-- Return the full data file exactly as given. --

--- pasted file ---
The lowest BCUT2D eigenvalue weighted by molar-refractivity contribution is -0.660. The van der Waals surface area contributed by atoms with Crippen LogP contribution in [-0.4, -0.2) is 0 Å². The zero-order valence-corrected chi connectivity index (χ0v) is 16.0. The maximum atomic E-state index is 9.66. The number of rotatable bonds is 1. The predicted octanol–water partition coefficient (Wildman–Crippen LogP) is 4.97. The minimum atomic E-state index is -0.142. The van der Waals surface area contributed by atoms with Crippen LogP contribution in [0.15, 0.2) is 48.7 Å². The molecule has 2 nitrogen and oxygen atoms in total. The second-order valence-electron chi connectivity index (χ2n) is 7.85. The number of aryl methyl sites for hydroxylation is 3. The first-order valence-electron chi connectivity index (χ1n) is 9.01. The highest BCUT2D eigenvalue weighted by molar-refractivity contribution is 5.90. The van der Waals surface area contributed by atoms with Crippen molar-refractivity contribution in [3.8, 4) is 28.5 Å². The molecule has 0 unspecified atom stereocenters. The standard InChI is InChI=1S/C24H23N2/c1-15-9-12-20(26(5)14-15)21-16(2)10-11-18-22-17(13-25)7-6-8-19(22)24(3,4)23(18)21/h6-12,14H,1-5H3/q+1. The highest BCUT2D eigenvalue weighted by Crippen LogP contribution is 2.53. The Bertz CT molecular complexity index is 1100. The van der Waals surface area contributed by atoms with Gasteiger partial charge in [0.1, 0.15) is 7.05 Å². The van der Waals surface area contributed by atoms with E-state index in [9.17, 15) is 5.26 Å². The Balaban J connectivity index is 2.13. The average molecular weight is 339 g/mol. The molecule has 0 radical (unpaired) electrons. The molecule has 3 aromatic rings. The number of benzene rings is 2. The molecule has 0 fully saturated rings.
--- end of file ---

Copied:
The lowest BCUT2D eigenvalue weighted by molar-refractivity contribution is -0.660. The van der Waals surface area contributed by atoms with Crippen LogP contribution in [-0.4, -0.2) is 0 Å². The zero-order valence-corrected chi connectivity index (χ0v) is 16.0. The maximum atomic E-state index is 9.66. The number of rotatable bonds is 1. The predicted octanol–water partition coefficient (Wildman–Crippen LogP) is 4.97. The minimum atomic E-state index is -0.142. The van der Waals surface area contributed by atoms with Crippen LogP contribution in [0.15, 0.2) is 48.7 Å². The molecule has 2 nitrogen and oxygen atoms in total. The second-order valence-electron chi connectivity index (χ2n) is 7.85. The number of aryl methyl sites for hydroxylation is 3. The first-order valence-electron chi connectivity index (χ1n) is 9.01. The highest BCUT2D eigenvalue weighted by molar-refractivity contribution is 5.90. The van der Waals surface area contributed by atoms with Crippen molar-refractivity contribution in [3.8, 4) is 28.5 Å². The molecule has 0 unspecified atom stereocenters. The standard InChI is InChI=1S/C24H23N2/c1-15-9-12-20(26(5)14-15)21-16(2)10-11-18-22-17(13-25)7-6-8-19(22)24(3,4)23(18)21/h6-12,14H,1-5H3/q+1. The highest BCUT2D eigenvalue weighted by Crippen LogP contribution is 2.53. The Bertz CT molecular complexity index is 1100. The van der Waals surface area contributed by atoms with Gasteiger partial charge in [0.1, 0.15) is 7.05 Å². The van der Waals surface area contributed by atoms with E-state index in [9.17, 15) is 5.26 Å². The Balaban J connectivity index is 2.13. The average molecular weight is 339 g/mol. The molecule has 0 radical (unpaired) electrons. The molecule has 3 aromatic rings. The number of benzene rings is 2. The molecule has 0 fully saturated rings.